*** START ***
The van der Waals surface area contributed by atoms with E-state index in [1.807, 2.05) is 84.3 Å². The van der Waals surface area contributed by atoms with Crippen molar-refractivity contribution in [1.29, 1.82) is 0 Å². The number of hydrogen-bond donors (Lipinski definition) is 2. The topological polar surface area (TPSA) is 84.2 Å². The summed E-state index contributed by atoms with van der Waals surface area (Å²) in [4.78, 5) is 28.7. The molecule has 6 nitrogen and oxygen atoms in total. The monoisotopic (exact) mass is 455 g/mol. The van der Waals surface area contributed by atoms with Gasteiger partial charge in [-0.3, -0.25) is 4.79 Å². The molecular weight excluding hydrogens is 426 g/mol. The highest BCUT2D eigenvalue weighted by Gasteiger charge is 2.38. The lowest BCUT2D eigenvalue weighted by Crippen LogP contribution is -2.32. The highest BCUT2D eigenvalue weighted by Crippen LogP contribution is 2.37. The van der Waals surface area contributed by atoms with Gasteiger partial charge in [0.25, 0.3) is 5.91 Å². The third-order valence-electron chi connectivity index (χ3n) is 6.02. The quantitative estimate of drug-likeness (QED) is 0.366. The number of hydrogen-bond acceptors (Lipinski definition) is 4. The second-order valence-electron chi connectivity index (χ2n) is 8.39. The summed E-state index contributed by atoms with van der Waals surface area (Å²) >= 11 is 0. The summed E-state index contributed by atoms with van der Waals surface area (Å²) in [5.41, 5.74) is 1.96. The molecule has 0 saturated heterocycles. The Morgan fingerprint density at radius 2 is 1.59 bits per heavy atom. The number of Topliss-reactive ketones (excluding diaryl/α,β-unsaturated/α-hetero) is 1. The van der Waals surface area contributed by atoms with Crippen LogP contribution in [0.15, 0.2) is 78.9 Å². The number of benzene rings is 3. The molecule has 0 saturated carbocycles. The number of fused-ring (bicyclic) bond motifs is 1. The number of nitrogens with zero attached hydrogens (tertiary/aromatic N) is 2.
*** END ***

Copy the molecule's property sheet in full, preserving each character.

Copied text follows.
The van der Waals surface area contributed by atoms with E-state index in [1.807, 2.05) is 84.3 Å². The van der Waals surface area contributed by atoms with Crippen molar-refractivity contribution in [1.29, 1.82) is 0 Å². The number of hydrogen-bond donors (Lipinski definition) is 2. The topological polar surface area (TPSA) is 84.2 Å². The summed E-state index contributed by atoms with van der Waals surface area (Å²) in [4.78, 5) is 28.7. The molecule has 6 nitrogen and oxygen atoms in total. The monoisotopic (exact) mass is 455 g/mol. The van der Waals surface area contributed by atoms with Gasteiger partial charge in [-0.3, -0.25) is 4.79 Å². The molecular weight excluding hydrogens is 426 g/mol. The highest BCUT2D eigenvalue weighted by Gasteiger charge is 2.38. The lowest BCUT2D eigenvalue weighted by Crippen LogP contribution is -2.32. The highest BCUT2D eigenvalue weighted by Crippen LogP contribution is 2.37. The van der Waals surface area contributed by atoms with Gasteiger partial charge in [0.25, 0.3) is 5.91 Å². The third-order valence-electron chi connectivity index (χ3n) is 6.02. The quantitative estimate of drug-likeness (QED) is 0.366. The number of hydrogen-bond acceptors (Lipinski definition) is 4. The second-order valence-electron chi connectivity index (χ2n) is 8.39. The summed E-state index contributed by atoms with van der Waals surface area (Å²) >= 11 is 0. The summed E-state index contributed by atoms with van der Waals surface area (Å²) in [5.41, 5.74) is 1.96. The molecule has 0 saturated heterocycles. The Morgan fingerprint density at radius 2 is 1.59 bits per heavy atom. The number of Topliss-reactive ketones (excluding diaryl/α,β-unsaturated/α-hetero) is 1. The van der Waals surface area contributed by atoms with Crippen LogP contribution in [0.15, 0.2) is 78.9 Å². The number of benzene rings is 3. The molecule has 0 saturated carbocycles. The number of fused-ring (bicyclic) bond motifs is 1. The number of nitrogens with zero attached hydrogens (tertiary/aromatic N) is 2.